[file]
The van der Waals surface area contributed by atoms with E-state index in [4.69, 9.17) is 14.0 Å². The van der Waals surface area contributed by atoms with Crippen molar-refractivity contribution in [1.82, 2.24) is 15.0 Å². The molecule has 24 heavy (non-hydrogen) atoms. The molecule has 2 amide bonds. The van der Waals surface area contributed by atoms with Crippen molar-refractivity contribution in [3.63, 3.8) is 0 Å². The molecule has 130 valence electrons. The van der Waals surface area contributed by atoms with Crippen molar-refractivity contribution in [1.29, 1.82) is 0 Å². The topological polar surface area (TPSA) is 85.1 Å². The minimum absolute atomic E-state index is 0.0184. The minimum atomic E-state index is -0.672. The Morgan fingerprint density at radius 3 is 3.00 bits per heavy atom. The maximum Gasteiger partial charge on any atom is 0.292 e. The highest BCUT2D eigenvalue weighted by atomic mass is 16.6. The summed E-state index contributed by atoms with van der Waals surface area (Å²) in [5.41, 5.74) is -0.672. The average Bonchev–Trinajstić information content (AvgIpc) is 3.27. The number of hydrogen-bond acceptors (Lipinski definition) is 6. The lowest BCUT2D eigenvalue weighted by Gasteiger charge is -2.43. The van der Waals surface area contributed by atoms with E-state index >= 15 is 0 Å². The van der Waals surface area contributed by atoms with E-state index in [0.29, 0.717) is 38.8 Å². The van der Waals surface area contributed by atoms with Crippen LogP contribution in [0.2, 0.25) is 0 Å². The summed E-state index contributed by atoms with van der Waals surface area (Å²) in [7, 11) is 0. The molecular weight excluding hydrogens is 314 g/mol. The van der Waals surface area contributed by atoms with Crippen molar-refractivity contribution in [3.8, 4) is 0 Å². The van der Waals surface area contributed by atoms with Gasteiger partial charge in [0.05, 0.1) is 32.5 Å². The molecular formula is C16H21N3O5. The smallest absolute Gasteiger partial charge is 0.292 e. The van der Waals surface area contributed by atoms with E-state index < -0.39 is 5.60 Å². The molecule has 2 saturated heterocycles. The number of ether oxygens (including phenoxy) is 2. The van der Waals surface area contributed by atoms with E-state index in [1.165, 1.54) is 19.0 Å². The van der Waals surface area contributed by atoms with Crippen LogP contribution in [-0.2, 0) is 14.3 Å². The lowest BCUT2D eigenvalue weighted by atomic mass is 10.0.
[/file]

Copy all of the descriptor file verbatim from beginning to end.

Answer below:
The van der Waals surface area contributed by atoms with E-state index in [4.69, 9.17) is 14.0 Å². The van der Waals surface area contributed by atoms with Crippen molar-refractivity contribution in [1.82, 2.24) is 15.0 Å². The molecule has 24 heavy (non-hydrogen) atoms. The molecule has 2 amide bonds. The van der Waals surface area contributed by atoms with Crippen molar-refractivity contribution in [3.63, 3.8) is 0 Å². The molecule has 130 valence electrons. The van der Waals surface area contributed by atoms with Crippen molar-refractivity contribution in [1.29, 1.82) is 0 Å². The topological polar surface area (TPSA) is 85.1 Å². The minimum absolute atomic E-state index is 0.0184. The minimum atomic E-state index is -0.672. The Morgan fingerprint density at radius 3 is 3.00 bits per heavy atom. The maximum Gasteiger partial charge on any atom is 0.292 e. The highest BCUT2D eigenvalue weighted by atomic mass is 16.6. The summed E-state index contributed by atoms with van der Waals surface area (Å²) in [5.41, 5.74) is -0.672. The average Bonchev–Trinajstić information content (AvgIpc) is 3.27. The number of hydrogen-bond acceptors (Lipinski definition) is 6. The lowest BCUT2D eigenvalue weighted by Gasteiger charge is -2.43. The van der Waals surface area contributed by atoms with E-state index >= 15 is 0 Å². The van der Waals surface area contributed by atoms with E-state index in [0.29, 0.717) is 38.8 Å². The van der Waals surface area contributed by atoms with Crippen LogP contribution in [0.2, 0.25) is 0 Å². The summed E-state index contributed by atoms with van der Waals surface area (Å²) in [7, 11) is 0. The molecular weight excluding hydrogens is 314 g/mol. The van der Waals surface area contributed by atoms with Crippen molar-refractivity contribution in [3.8, 4) is 0 Å². The van der Waals surface area contributed by atoms with Gasteiger partial charge in [0.05, 0.1) is 32.5 Å². The molecular formula is C16H21N3O5. The smallest absolute Gasteiger partial charge is 0.292 e. The van der Waals surface area contributed by atoms with E-state index < -0.39 is 5.60 Å². The molecule has 2 saturated heterocycles. The number of ether oxygens (including phenoxy) is 2. The van der Waals surface area contributed by atoms with E-state index in [1.165, 1.54) is 19.0 Å². The van der Waals surface area contributed by atoms with Crippen LogP contribution in [-0.2, 0) is 14.3 Å². The lowest BCUT2D eigenvalue weighted by atomic mass is 10.0.